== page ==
Valentine day

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For the past few days, I have been receiving several messages in my inbox appealing to me to render an explanation concerning the celebration of Valentine Day, its true meaning and significance. As a Catholic Priest, I deemed it necessary to adequately inform people on the celebration of Valentine. Having conducted a rigorous research, I have decided to answer the pertinent questions which would enable my readers to be informed on the issue of Valentine Day. The questions are as follows:

  1. What is meaning of the word “Valentine”?
  2. Who is Valentine?
  3. What is the origin of Valentine day?
  4. Does the Church celebrate Valentine in its Liturgical calendar?
  5. Should Christians celebrate Valentine Day? How?

Before I begin, it is important to note that I do not claim to have all the knowledge because no one can have a perfect knowledge. This is just my own personal research and contribution as an unworthy servant of God.

  1. What is the meaning of the word “Valentine”?
    Etymologically, the word “Valentine” comes from its Latin equivalence, “Valentinus” which was itself from the Latin word ‘valens’ meaning ‘strong’, ‘vigorous’, ‘healthy’. Thus, from its meaning, the word ‘Valentine’ has nothing to do with love.

2.Who is Valentine?
According to a legend, Valentine was a saintly Catholic priest in Rome. Under the rule of Claudius the Cruel, Rome was involved in many unpopular and bloody campaigns. The emperor had to maintain a strong army, but was having a difficult time getting soldiers to join his military leagues. Claudius believed that Roman men were unwilling to join the army because of their strong attachment to their wives and families.
To get rid of the problem, Claudius banned all marriages and engagements in Rome. Valentine, realizing the injustice of the decree, defied Claudius and continued to perform marriages for young lovers in secret.
When Valentine’s actions were discovered, Claudius ordered that he be put to death. Valentine was arrested and dragged before the Prefect of Rome, who condemned him to be beaten to death with clubs and to have his head cut off. The sentence was carried out on February 14, on or about the year 270.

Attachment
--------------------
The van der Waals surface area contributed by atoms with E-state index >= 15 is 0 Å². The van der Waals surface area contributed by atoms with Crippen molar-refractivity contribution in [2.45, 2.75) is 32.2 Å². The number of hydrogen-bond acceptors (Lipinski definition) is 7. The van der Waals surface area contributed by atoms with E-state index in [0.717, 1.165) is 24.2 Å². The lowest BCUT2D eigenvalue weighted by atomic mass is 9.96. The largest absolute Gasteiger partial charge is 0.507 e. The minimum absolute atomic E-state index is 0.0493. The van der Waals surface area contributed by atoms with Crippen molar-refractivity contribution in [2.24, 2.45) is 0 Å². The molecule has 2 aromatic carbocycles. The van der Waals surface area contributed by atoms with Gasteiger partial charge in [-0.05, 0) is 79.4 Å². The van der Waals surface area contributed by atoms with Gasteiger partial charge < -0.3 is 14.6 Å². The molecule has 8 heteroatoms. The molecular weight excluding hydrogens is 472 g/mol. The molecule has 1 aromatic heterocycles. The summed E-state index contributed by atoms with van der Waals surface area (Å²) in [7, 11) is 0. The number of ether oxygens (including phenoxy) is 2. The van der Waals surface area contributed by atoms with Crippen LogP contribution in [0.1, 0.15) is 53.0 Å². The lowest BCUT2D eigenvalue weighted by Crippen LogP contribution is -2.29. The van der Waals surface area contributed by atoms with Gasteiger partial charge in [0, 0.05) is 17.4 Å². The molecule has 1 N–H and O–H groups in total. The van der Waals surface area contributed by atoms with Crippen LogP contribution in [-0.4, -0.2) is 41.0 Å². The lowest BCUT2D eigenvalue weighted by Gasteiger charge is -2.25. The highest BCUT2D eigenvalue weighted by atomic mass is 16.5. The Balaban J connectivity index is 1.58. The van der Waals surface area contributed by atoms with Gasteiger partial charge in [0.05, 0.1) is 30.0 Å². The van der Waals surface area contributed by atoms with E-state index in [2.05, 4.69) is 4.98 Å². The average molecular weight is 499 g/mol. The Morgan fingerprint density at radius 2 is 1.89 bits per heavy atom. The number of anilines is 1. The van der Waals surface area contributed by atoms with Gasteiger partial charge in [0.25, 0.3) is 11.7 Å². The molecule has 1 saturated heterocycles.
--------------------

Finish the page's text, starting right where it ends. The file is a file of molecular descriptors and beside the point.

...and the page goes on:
Legend also has it that while in jail, St. Valentine left a farewell note for the jailer’s daughter, who had become his friend, and signed it, “From Your Valentine.”
For his great service, Valentine was named a saint after his death.

  1. What is the origin of Valentine day?
    The romantic nature of Valentine’s Day may have derived during the Middle Ages, when it was believed that birds paired couples in mid-February. According to English 18th-century antiquarians Alban Butler and Francis Douce, Valentine’s Day was most likely created to overpower the pagan holiday, Lupercalia.
    Legends vary on how the martyr’s name became connected with romance. The date of his death may have become mingled with the Feast of Lupercalia, a pagan festival of love. On these occasions, the names of young women were placed in a box, from which they were drawn by the men as chance directed. In 496 AD, Pope Gelasius decided to put an end to the Feast of Lupercalia, and he declared that February 14 be celebrated as St Valentine’s Day.
    Gradually, February 14 became a date for exchanging love messages, poems and simple gifts such as flowers.
  2. Does the Catholic Church celebrate Valentine in its Liturgical calendar?
    In truth, the exact origins and identity of St. Valentine are unclear. According to the Catholic Encyclopedia, “At least three different Saint Valentines, all of them martyrs, are mentioned in the early martyrologies under the date of 14 February.” One was a priest in Rome, the second one was a bishop of Interamna (now Terni, Italy) and the third St. Valentine was a martyr in the Roman province of Africa. Although the mid-February holiday celebrating love and lovers remains wildly popular, the confusion over its origins led the Catholic Church, in 1969, to drop St. Valentine’s Day from the Roman calendar of official, worldwide Catholic feasts. (Those highly sought-after days are reserved for saints with more clear historical record. After all, the saints are real individuals for us to imitate.) Some parishes, however, observe the feast of St. Valentine.